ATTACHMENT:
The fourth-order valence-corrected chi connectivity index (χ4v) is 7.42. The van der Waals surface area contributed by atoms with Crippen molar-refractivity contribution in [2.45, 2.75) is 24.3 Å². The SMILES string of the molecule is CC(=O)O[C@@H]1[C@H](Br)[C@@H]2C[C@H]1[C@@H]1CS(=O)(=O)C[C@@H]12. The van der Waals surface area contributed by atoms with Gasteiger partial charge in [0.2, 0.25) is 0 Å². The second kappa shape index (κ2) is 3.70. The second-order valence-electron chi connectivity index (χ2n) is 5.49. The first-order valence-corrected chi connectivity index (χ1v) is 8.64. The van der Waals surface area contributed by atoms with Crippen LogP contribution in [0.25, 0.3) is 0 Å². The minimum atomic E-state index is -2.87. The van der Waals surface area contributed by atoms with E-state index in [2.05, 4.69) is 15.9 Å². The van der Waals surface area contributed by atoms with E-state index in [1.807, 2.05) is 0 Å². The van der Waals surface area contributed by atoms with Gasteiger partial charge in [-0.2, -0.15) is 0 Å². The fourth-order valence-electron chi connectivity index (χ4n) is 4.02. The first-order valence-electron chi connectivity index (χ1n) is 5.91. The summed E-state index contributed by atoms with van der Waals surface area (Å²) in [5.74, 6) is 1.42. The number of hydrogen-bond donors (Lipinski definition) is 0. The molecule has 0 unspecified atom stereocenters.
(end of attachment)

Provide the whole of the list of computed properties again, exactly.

The fourth-order valence-corrected chi connectivity index (χ4v) is 7.42. The van der Waals surface area contributed by atoms with Crippen molar-refractivity contribution in [2.45, 2.75) is 24.3 Å². The SMILES string of the molecule is CC(=O)O[C@@H]1[C@H](Br)[C@@H]2C[C@H]1[C@@H]1CS(=O)(=O)C[C@@H]12. The van der Waals surface area contributed by atoms with Gasteiger partial charge in [0.2, 0.25) is 0 Å². The second kappa shape index (κ2) is 3.70. The second-order valence-electron chi connectivity index (χ2n) is 5.49. The first-order valence-corrected chi connectivity index (χ1v) is 8.64. The van der Waals surface area contributed by atoms with Crippen LogP contribution in [0.25, 0.3) is 0 Å². The minimum atomic E-state index is -2.87. The van der Waals surface area contributed by atoms with E-state index in [2.05, 4.69) is 15.9 Å². The van der Waals surface area contributed by atoms with E-state index in [1.807, 2.05) is 0 Å². The van der Waals surface area contributed by atoms with Gasteiger partial charge in [-0.2, -0.15) is 0 Å². The fourth-order valence-electron chi connectivity index (χ4n) is 4.02. The first-order valence-electron chi connectivity index (χ1n) is 5.91. The summed E-state index contributed by atoms with van der Waals surface area (Å²) in [5.74, 6) is 1.42. The number of hydrogen-bond donors (Lipinski definition) is 0. The molecule has 0 unspecified atom stereocenters.